Education

Creating an Online Education Culture

By Sterling C. Lloyd — April 20, 2007 3 min read
  • Save to favorites
  • Print

Unforgiving. Challenging. Competitive. These are all words frequently used by policy writers describing the global economy (“Living Off Past Investments,” Jan. 10, 2007). The Progressive Policy Institute (PPI) illustrated the theme of economic competition when it launched the State New Economy Index (SNEI). The SNEI assesses states’ responses to economic transformation resulting from rapid technological change, increased economic competition, and globalization, among other factors. It selected the following quotation by Charles Darwin as an epigraph for its series of reports on the topic: “It is not the strongest of the species that survive, nor the most intelligent, but the ones most responsive to change.”

This Stat of the Week focuses on the response of state education systems to one of the key changes influencing the development of today’s economy: the Internet. To assess state policymakers’ efforts to incorporate online tools into teaching and learning, the Editorial Projects in Education Research Center created an index comprised of five state technology policy indicators related to the Internet: (1) the establishment of a virtual school; (2) the existence of online cyber charter schools; (3) the availability of online professional development for teachers; (4) the ability of teachers to access collections of online resources for various academic areas; and (5) the availability of subscription services offering materials such as e-journals for teachers. Taken together, these indicators suggest the extent to which states have created an online culture for students and teachers.

The index allocates one point for each of the five policies a state has enacted or put into place. Information on state policies was collected through the EPE Research Center’s annual state technology survey and can be found in Technology Counts 2007 or accompanying online state technology reports. The map below illustrates the range of online technology scores.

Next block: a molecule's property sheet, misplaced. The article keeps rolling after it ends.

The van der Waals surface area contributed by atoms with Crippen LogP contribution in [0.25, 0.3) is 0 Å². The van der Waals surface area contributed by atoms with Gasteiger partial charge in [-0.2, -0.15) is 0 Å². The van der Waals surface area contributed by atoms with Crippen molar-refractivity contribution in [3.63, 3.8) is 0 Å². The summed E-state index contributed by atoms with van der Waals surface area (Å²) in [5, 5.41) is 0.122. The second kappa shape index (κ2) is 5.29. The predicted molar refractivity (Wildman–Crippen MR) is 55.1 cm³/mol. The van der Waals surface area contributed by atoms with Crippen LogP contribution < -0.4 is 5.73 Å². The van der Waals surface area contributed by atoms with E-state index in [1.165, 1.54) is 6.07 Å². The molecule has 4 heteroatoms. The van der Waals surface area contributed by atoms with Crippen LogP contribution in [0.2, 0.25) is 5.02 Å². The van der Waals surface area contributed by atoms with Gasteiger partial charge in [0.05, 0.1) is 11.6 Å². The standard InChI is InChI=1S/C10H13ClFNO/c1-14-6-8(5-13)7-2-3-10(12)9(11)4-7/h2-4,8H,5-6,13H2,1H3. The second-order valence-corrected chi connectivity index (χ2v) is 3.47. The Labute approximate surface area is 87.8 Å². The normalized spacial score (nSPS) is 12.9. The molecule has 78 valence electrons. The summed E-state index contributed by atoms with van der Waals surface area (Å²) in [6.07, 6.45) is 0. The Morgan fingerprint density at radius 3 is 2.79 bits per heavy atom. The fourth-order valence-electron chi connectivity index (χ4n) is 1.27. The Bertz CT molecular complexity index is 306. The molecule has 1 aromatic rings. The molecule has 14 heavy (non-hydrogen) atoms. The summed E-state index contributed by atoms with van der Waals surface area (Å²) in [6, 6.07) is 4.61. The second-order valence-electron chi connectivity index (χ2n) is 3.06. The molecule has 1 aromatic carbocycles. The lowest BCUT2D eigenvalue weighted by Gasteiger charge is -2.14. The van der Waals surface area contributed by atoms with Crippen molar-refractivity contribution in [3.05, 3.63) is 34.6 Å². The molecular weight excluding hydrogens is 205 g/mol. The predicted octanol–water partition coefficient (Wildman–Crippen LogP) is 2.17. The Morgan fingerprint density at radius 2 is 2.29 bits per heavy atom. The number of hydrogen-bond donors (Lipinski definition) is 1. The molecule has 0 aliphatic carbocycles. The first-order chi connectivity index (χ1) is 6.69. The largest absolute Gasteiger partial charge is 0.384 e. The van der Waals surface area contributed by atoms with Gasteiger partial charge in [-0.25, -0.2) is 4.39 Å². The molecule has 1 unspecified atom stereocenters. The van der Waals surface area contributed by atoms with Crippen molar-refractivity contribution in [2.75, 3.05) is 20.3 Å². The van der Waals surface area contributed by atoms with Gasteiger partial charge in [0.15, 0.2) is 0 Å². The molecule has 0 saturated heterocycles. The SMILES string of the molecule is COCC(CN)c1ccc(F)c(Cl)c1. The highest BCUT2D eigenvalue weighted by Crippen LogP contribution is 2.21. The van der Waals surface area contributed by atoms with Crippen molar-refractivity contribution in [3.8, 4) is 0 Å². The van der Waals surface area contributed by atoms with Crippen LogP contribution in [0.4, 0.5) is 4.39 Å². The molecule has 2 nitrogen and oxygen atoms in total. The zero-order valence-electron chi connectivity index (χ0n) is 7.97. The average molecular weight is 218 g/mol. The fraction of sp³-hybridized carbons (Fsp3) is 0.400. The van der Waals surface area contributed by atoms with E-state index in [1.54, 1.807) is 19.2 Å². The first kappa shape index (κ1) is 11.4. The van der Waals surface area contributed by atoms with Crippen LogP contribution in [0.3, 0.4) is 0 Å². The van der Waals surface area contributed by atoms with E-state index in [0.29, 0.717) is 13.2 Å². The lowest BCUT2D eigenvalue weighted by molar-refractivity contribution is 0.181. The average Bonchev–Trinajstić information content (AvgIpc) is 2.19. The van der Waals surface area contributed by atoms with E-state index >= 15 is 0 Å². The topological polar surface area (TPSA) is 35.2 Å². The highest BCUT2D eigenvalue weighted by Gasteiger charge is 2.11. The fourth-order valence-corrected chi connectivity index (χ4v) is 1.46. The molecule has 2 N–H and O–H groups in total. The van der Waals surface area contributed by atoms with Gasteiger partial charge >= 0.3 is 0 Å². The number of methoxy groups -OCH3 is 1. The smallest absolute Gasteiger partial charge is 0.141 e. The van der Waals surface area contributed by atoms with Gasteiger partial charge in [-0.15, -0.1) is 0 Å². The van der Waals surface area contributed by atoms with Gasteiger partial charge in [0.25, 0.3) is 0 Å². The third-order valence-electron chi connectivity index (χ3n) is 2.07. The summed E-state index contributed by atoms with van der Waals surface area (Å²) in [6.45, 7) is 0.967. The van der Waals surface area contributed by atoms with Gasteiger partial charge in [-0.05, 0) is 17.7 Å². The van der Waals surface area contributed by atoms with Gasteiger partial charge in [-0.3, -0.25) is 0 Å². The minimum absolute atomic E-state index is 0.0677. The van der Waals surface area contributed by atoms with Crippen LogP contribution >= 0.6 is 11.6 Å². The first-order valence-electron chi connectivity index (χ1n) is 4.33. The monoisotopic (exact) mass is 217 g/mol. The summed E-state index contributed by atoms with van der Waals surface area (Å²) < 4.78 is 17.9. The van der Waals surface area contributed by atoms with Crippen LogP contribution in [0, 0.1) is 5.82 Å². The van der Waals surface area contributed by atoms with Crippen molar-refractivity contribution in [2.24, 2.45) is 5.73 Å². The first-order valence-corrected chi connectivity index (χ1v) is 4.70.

State Online Index Scores

Stat of the Week

Copyright 2007 EPE Research Center

Florida and South Dakota lead the pack with a perfect score of five. At the other end of the continuum, three states (Montana, Nebraska, and Rhode Island) and the District of Columbia received a score of zero.

Technology in schools is just one of the 21 indicators used in the updated 2002 New Economy Index and found in the 2002 State New Economy Index report. The report’s author takes pains to note that the New Economy is not just about the Internet and emphasizes that it is critically important for states to have a workforce with technological skills and the ability to innovate. The PPI report notes the vital role of e-commerce, information technology and other technology-related elements of our current economic and financial system. In addition, it describes the need for more traditional industries and economic sectors to adapt to new technology. Workers involved in such fields as manufacturing and agriculture will need to use technology in order to be efficient and competitive. As Robert D. Atkinson, the report’s author, asserts, “states’ economic success will increasingly be determined by how effectively they can spur home-grown technological innovation and entrepreneurship.”

State education systems will need to produce students who are familiar with technology and competent in its uses. States that have implemented the policies included in the online technology score are providing opportunities to integrate the Internet into the educational experience. These states may be one step ahead when it comes to competing in a global marketplace increasingly characterized by rapid technological change.

For more information on state technology policies, see Technology Counts 2007 or the Education Counts database.

Events

This content is provided by our sponsor. It is not written by and does not necessarily reflect the views of Education Week's editorial staff.
Sponsor
IT Infrastructure & Management Webinar
From Chaos to Clarity: How to Master EdTech Management and Future-Proof Your Evaluation Processes
The road to a thriving educational technology environment is paved with planning, collaboration, and effective evaluation.
Content provided by Instructure
Special Education Live Online Discussion A Seat at the Table - Special Education: Proven Interventions for Academic Success
Special education should be a launchpad, not a label. Join the conversation on how schools can better support ALL students.
Special Education K-12 Essentials Forum Innovative Approaches to Special Education
Join this free virtual event to explore innovations in the evolving landscape of special education.

EdWeek Top School Jobs

Teacher Jobs
Search over ten thousand teaching jobs nationwide — elementary, middle, high school and more.
View Jobs
Principal Jobs
Find hundreds of jobs for principals, assistant principals, and other school leadership roles.
View Jobs
Administrator Jobs
Over a thousand district-level jobs: superintendents, directors, more.
View Jobs
Support Staff Jobs
Search thousands of jobs, from paraprofessionals to counselors and more.
View Jobs

Read Next

Education Briefly Stated: May 29, 2024
Here's a look at some recent Education Week articles you may have missed.
9 min read
Education Briefly Stated: May 8, 2024
Here's a look at some recent Education Week articles you may have missed.
8 min read
Education Briefly Stated: April 17, 2024
Here's a look at some recent Education Week articles you may have missed.
8 min read
Education Briefly Stated: March 20, 2024
Here's a look at some recent Education Week articles you may have missed.
8 min read